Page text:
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Worrying appointment

While the Tamil majority Northern and Eastern Provinces are still reeling under Army occupation, the Tamil National Alliance found the elevation of Silva an affront to their sentiments.

Statesman News Service | New Delhi |

The appointment of Major-General Shavendra Silva as the 23rd Chief of the Sri Lankan Army by President Maithripala Sirisena has deeply concerned the international community in Colombo. In January this year, the International Truth and Justice Project published a 137-page dossier on Silva which showed there was more than enough evidence to charge him with war crimes and crimes against humanity. Instead, he has now been promoted to the most powerful job in the Army just months before the presidential election.

“This is a man who has shown his willingness to violate international law…His promotion will spark fear throughout the country, especially among the hundreds of thousands of Tamils who suffered immense loss in 2009 when Silva oversaw attacks on civilian sites,” said Yasmin Sooka, executive director of ITJP.

Silva commanded the Sri Lankan Army’s 58 Division during the final stages of the civil war against the LTTE in 2009 and was responsible for executing white flagcarrying LTTE cadre who were surrendering after being assured of safety. His taking over as the Army chief marks the end of any reconciliation process and undermines the Colombo co-sponsored UN Human Rights Council resolution of 2015 to promote justice and accountability.

While the Tamil majority Northern and Eastern Provinces are still reeling under Army occupation, the Tamil National Alliance found the elevation of Silva an affront to their sentiments.

His promotion severely compromises Sri Lanka’s commitment to promote justice and accountability. Dispensing with diplomatic niceties, the US Embassy in Colombo issued a strongly worded statement which said: “The US is deeply concerned by the appointment of Lieutenant-General Shavendra Silva as Army Commander.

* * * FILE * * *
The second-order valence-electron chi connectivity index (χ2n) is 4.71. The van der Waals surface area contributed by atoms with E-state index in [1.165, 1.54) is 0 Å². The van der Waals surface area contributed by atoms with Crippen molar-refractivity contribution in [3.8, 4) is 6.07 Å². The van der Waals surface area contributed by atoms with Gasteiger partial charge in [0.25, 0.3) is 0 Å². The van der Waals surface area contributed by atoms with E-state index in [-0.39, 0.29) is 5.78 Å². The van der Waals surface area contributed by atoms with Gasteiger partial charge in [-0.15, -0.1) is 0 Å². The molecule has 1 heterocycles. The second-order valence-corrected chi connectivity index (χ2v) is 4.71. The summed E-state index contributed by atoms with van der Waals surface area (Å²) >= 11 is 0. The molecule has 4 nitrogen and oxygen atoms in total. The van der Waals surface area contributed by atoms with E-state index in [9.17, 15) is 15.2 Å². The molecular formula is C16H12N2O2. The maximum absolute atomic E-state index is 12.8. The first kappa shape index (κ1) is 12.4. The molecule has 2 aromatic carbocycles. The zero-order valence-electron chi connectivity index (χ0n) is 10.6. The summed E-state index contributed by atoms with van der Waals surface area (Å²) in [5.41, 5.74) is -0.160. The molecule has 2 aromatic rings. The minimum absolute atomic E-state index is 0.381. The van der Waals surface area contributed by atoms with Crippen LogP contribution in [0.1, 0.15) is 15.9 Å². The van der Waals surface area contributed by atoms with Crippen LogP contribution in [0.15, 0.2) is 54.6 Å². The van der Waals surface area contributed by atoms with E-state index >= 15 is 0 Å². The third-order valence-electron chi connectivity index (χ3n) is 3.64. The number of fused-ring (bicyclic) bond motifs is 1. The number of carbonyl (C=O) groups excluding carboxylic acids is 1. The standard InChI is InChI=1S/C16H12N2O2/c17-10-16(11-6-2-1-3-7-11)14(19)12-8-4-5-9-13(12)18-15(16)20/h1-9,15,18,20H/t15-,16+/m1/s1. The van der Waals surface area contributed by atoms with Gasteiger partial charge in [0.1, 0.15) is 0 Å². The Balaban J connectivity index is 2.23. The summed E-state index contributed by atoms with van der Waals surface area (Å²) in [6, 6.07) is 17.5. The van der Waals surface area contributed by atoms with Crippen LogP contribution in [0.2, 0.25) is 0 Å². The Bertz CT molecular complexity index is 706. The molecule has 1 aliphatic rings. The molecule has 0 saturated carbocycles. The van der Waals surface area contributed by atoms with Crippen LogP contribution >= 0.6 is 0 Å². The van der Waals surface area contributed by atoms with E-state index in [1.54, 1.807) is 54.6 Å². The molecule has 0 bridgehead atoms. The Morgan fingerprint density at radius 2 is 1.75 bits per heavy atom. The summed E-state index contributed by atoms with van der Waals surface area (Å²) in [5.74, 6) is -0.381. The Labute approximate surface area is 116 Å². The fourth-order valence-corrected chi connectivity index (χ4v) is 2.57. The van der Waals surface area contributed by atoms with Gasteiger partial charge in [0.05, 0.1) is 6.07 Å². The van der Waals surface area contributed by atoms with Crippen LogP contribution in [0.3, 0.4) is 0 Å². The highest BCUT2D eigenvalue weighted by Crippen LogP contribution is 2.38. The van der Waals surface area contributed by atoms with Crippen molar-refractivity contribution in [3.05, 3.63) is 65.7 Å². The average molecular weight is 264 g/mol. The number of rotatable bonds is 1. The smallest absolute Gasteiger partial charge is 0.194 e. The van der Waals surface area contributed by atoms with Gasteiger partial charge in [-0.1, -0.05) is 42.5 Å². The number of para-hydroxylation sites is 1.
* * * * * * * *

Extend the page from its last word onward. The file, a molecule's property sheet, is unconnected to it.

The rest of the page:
The allegations of gross human rights violations against him, documented by the United Nations and other organisations, are serious and credible. The appointment undermines Sri Lanka’s international reputation and its commitments to promote justice and accountability, especially at a time when the need for reconciliation and social unity is paramount.” Accusing ‘foreign entities’ of trying to influence the administrative process of public service promotions, Sri Lanka’s Foreign Ministry said the appointment of Silva as Army Chief was a ‘sovereign decision’ taken by President Sirisena and the comments were “unwarranted and unacceptable.”

Persons holding key positions in public service need to act responsibly according to rules and regulations in the larger interest of the general public. Silva had never been held accountable for crushing the Janatha Vimukthi Peramuna insurgency in the late 1980s during which time there were summary executions, enforced disappearances, torture and sexual violence. He was based in Matale, serving under Gotabaya Rajapaksa who commanded the first Gajaba Regiment. Gotabaya is Sri Lanka Peoples Party’s presidential candidate. Que sera, sera.